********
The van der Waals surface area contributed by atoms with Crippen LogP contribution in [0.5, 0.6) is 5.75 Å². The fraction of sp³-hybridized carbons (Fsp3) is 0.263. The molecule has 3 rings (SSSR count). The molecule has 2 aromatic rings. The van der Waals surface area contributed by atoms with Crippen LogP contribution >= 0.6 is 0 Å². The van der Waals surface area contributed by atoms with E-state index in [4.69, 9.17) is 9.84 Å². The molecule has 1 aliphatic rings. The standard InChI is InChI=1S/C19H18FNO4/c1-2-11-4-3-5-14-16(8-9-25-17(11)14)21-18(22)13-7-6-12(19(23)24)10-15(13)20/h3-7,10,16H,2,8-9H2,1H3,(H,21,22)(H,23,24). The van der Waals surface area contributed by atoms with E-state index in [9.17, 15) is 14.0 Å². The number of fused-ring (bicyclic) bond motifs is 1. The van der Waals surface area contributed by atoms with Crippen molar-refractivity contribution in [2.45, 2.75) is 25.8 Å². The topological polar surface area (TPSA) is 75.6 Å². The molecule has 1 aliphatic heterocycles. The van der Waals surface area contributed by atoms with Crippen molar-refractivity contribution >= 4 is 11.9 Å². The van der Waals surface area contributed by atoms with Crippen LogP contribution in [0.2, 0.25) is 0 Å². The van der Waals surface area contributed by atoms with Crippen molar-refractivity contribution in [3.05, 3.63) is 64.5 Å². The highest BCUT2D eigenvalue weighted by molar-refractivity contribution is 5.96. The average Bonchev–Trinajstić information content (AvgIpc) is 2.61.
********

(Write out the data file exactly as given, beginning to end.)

The van der Waals surface area contributed by atoms with Crippen LogP contribution in [0.5, 0.6) is 5.75 Å². The fraction of sp³-hybridized carbons (Fsp3) is 0.263. The molecule has 3 rings (SSSR count). The molecule has 2 aromatic rings. The van der Waals surface area contributed by atoms with Crippen LogP contribution >= 0.6 is 0 Å². The van der Waals surface area contributed by atoms with E-state index in [4.69, 9.17) is 9.84 Å². The molecule has 1 aliphatic rings. The standard InChI is InChI=1S/C19H18FNO4/c1-2-11-4-3-5-14-16(8-9-25-17(11)14)21-18(22)13-7-6-12(19(23)24)10-15(13)20/h3-7,10,16H,2,8-9H2,1H3,(H,21,22)(H,23,24). The van der Waals surface area contributed by atoms with E-state index in [9.17, 15) is 14.0 Å². The number of fused-ring (bicyclic) bond motifs is 1. The van der Waals surface area contributed by atoms with Crippen molar-refractivity contribution in [2.45, 2.75) is 25.8 Å². The topological polar surface area (TPSA) is 75.6 Å². The molecule has 1 aliphatic heterocycles. The van der Waals surface area contributed by atoms with Crippen molar-refractivity contribution >= 4 is 11.9 Å². The van der Waals surface area contributed by atoms with Crippen LogP contribution in [0.2, 0.25) is 0 Å². The van der Waals surface area contributed by atoms with Crippen molar-refractivity contribution in [3.05, 3.63) is 64.5 Å². The highest BCUT2D eigenvalue weighted by molar-refractivity contribution is 5.96. The average Bonchev–Trinajstić information content (AvgIpc) is 2.61.